- Vertical stabilizer
Boeing B-29 Superfortressshowing conventional single vertical stabilizer]
The vertical stabilizers, or fins, of
aircraft, missiles or bombs are typically found on the aft end of the fuselageor body, and are intended to control yaw.
On aircraft, vertical stabilizers generally point upwards. These are also known as the vertical tail, and are part of an aircraft's
empennage. The trailing end of the stabilizer is typically movable, and called the rudder; this allows the aircraft pilot to control yaw.
Often navigational radio or
airband transceiverantennas are placed on or inside the vertical tail. In most aircraft with three jet engines, the vertical stabilizer houses the central engine or engine inlet duct, as in the Lockheed L-1011, McDonnell Douglas DC-10, McDonnell Douglas MD-11, Boeing 727, BAe Trident, Tupolev Tu-154, and the Yakovlev Yak-40.
Types of vertical stabilizers
The vertical stabilizer is mounted exactly vertically, and the horizontal stabilizer is directly mounted to the empennage (the rear fuselage). This is the most common vertical stabilizer configuration.
T-tailhas the horizontal stabilizer mounted at the top of the vertical stabilizer. It is commonly seen on rear-engine aircraft, such as the Bombardier CRJ200or Douglas DC-9, as well as the Silver Arrowsmall airplane, and most high performance sailplanes. The only operational fighter aircraft to use the T-tail configuration were the McDonnell F-101 Voodooand the Lockheed F-104 Starfighter.
T-tails are often incorporated on configurations with fuselage mounted engines to keep the tail away from the engine exhaust plume.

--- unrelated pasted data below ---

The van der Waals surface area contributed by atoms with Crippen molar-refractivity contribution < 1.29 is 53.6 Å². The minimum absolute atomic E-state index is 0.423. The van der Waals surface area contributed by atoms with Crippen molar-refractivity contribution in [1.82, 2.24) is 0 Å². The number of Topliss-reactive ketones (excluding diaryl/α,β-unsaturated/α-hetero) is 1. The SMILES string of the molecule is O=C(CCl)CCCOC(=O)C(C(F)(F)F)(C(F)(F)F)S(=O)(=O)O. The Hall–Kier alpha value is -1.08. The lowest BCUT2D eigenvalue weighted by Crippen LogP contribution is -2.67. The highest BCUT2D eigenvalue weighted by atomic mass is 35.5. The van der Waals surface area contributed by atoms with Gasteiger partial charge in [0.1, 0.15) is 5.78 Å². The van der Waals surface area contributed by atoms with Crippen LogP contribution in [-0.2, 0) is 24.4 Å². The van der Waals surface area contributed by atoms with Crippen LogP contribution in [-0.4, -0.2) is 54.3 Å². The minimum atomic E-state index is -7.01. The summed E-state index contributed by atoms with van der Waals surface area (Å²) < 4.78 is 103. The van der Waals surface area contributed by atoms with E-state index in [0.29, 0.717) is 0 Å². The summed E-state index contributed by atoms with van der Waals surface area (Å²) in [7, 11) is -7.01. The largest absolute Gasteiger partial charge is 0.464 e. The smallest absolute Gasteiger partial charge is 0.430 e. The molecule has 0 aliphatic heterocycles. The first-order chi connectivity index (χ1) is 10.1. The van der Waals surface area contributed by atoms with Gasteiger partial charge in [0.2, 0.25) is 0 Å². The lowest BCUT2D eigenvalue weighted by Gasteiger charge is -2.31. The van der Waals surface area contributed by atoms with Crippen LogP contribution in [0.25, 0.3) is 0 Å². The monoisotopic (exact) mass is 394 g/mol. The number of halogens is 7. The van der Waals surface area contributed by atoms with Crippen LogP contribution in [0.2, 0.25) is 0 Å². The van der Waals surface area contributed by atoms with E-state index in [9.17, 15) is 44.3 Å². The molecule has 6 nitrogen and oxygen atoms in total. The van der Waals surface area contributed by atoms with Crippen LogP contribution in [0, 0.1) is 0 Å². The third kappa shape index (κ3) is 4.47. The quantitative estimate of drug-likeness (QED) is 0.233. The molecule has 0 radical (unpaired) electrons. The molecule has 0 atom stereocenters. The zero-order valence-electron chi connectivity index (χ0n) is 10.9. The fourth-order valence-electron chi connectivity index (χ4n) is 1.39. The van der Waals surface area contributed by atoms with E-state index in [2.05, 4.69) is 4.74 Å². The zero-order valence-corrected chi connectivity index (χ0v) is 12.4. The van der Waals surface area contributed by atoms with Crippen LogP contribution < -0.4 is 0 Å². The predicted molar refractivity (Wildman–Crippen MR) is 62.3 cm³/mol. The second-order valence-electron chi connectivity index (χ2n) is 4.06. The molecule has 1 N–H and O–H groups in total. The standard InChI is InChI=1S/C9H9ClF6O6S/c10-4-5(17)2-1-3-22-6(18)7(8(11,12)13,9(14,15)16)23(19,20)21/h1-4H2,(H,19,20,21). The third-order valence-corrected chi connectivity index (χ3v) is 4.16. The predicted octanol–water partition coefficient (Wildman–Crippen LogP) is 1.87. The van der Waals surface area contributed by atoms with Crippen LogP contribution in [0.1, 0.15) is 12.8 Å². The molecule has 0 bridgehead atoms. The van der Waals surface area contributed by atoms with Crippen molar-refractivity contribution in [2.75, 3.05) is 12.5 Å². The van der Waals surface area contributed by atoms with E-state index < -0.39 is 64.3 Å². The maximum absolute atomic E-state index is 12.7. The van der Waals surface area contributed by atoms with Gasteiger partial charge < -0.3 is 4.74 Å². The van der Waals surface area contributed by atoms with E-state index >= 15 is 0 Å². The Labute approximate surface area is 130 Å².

T-tail aircraft are more susceptible to pitch-up at high angles of attack. This pitch-up results from a reduction in the horizontal tail's lifting capability as it passes through the wake of the wing at moderate angles of attack.
T-tails present structural challenges since the horizontal tail loads must be transmitted through the vertical tail.
The cruciform tail is arranged like a cross, the horizontal stabilizer intersects the vertical tail somewhere near the middle. The
PBY Catalinauses this configuration.
Rather than a single vertical stabilizer, a twin tail has two. These are vertically arranged, and intersect or are mounted to the ends of the horizontal stabilizer. The
Beechcraft Model 18and many modern military aircraftsuch as the American F-14, F-15(left), and F-18use this configuration. The F-18 and F-22 Raptorhave tailfins that are canted outward, to the point that they have some authority as horizontal control surfaces, both aircraft are designed to deflect their rudders inward during takeoff to increase pitching moment.
A variation on the twin tail, it has three vertical stabilizers. The best example of this configuration is the
Lockheed Constellation. On the Constellation it was done to give the airplane maximum vertical stabilizer area, but keep the overall height low enough so that it could fit into maintenance hangars.
A V-tail has no distinct vertical or horizontal stabilizers. Rather, they are merged into control surfaces known as ruddervators which control both pitch and yaw. The arrangement looks like the letter V, and is also known as a "butterfly tail". The Beechcraft Bonanza Model 35 uses this configuration, as does the
F-117 Nighthawk, and many of Richard Schreder's HP series of homebuilt gliders.
Winglets served double duty on
Burt Rutan's rear wing forward canard pusher configurationVariEze and Long-EZ, acting as both a wingtip device and a vertical stabilizer. Several other derivatives of these and other similar aircraft use this design element.
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